“REFLECTIONS OF A BRIDE”
SUMMARY: Bride-to-be, B’Elanna Torres, reflects on her choices for a mate minutes before her wedding. Set in mid-Season 6.
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“REFLECTIONS OF A BRIDE”
Married. Kahless, I cannot believe it! I, B’Elanna Torres, will be getting married. Never in my wildest dreams did I imagine I would find someone willing to put up with a volatile, unattractive half-Klingon. But apparently there was someone.
It seems strange that I would marry someone whom I considered as a friend for such a long time. From the moment we first met, he accepted me. He never backed away, hid or ran screaming for his life. Instead, he simply offered his friendship. And I like that. Not many people – including me – seem willing to accept me so quickly. Well, I can think of one other.
The door chime rings. Ah, speak of the devil. It is Chakotay here to escort me to the Mess Hall and the groom. Good old Chakotay. Hmmm. There was a time I would have longed to marry him. After all, I did maintain an infatuation of Chakotay for over two years.
“B’Elanna.” He greets me with that dimpled smile, which has dazzled so many women throughout two quadrants. “Ready to face your future husband?”
I smile as brightly as I can. “I’ve been facing him for over five years. Today shouldn’t be any different.” Kahless! I almost sound like a Vulcan.
Chakotay responds with another smile. “Then I guess today should be a piece of cake.”
“Maybe,” I grumble. “I know that I look like one.” I am referring to, of course, my wedding dress. I can’t believe I’m wearing one. I wanted to wear my formal uniform, but my fiancé convinced me to wear a dress. With a veil. God! What was I thinking?
Chakotay assures me that I look beautiful. Naturally, I do not believe him. If I had been completely Human – like 85 to 90% of the women aboard this ship – I would. The Best Man had suggested that I wear a Klingon wedding dress – red leather. I appreciated the suggestion, but decided to disregard the Best Man. As usual.
We leave the sanctuary of my quarters and proceed along the corridor, toward the turbolift. Staring ahead, I try to ignore the stares from passing crewmen. I should have known this damn dress was a mistake. I should have worn my uniform. Okay, B’Elanna. Calm down. Just calm down. We’re almost at the turbolift.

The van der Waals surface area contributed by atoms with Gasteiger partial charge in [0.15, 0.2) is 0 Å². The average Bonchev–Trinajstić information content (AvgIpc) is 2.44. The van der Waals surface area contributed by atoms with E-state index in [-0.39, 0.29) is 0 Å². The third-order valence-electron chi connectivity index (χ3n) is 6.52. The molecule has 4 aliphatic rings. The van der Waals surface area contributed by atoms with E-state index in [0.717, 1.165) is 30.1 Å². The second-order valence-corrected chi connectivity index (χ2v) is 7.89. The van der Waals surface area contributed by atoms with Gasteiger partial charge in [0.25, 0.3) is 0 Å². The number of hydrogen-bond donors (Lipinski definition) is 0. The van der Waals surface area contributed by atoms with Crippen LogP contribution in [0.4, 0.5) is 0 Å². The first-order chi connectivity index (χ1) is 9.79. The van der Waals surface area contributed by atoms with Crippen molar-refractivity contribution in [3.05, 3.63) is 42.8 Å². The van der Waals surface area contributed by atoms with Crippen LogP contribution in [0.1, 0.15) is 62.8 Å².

Had Mother gone through this barrage of nerves on her wedding day? I doubt it. Not Miral, daugher of L’Naan. I bet that she wore red leather, despite marrying a Human. Perhaps she should have been nervous – considering that Human turned out to be the wrong man. And John Torres was the wrong man. Can I say the same about my future husband?
Finally, the turbolift arrives. Chakotay and I step inside and my train nearly gets caught between the doors. Damn dress! I should have worn my dress uniform. “Deck Two,” Chakotay orders and the lift moves. He turns to me. “Still nervous?”
I give him my darkest glare and growl. Not very matrimonial, but he did piss me off. “I’m not nervous,” I snap back. “I haven’t been nervous at all.” The smile on Chakotay’s face tells me that he believes otherwise. Bastard.
Okay, I don’t really mean that. Chakotay is probably one of the most trustworthy men I have ever met. Probably the most trustworthy. But he does not understand me. Not really. He accepts me – to a certain degree. But he always lectures me about my temper. I get the feeling he would prefer if I suppress it, Vulcan style. Or obliterate it completely. My temper seems to make him uncomfortable. He dislikes bloodwine – can’t really blame him, there. And when I had approached him about my visions of Grethor some four or five months ago, he dismissed them as possible illusions on my part. Strange, he never harbored such views regarding his own spirituality.
My fiance’s views on Klingon culture seemed to be a little more open. Somewhat. He takes them in stride. Sometimes. Okay, in reality, he is really no better than Chakotay. But at least I don’t have to listen to lectures on temper control from him. Besides, his attitude really suits me just fine. I no longer mind facing my Klingon side every now and then. Somewhat. But you will not catch me becoming a born-again Klingon.
The turbolift stops at Deck Two. Chakotay steps out. I hesitate. Why did I hesitate? I’m getting married, for Kahless’ sake! To the one man who has been consistent during the last five years of my life. He has stood by me during so many crisis in my life – those early, difficult months in the Delta Quadrant; the aftermath of the Vidiian mines, my infatuation with Chakotay, those telepathic dreams from Jora Mirell; the embarrassment of Vorik’s pon farr; news of the Maquis’ destruction; my depression . . . my God! I have been through a lot! And he has been with me every step of the way. The wrong man? Hell, I can think of other men who probably deserve that title.
“Coming B’Elanna?” Chakotay asks. He gives me a questioning look. Okay, I am nervous. Nervous, but determined. I step out of the turbolift and we proceed along the corridor.
The wrong men in my life. Let’s see. How about Roberto from the Maquis? Poor Roberto. Either he is dead or languishing inside a Federation prison. The same Roberto who used me to get over his fiancée, who had been murdered by the Cardies. I didn’t mind. I used him for sexual release and nothing else.
Another candidate – Ensign Freddie Barstow. He had a crush on me, once. I wonder if he still does. Of course, I couldn’t care less. I still find him shallow. And he is still a lousy Parises Square player.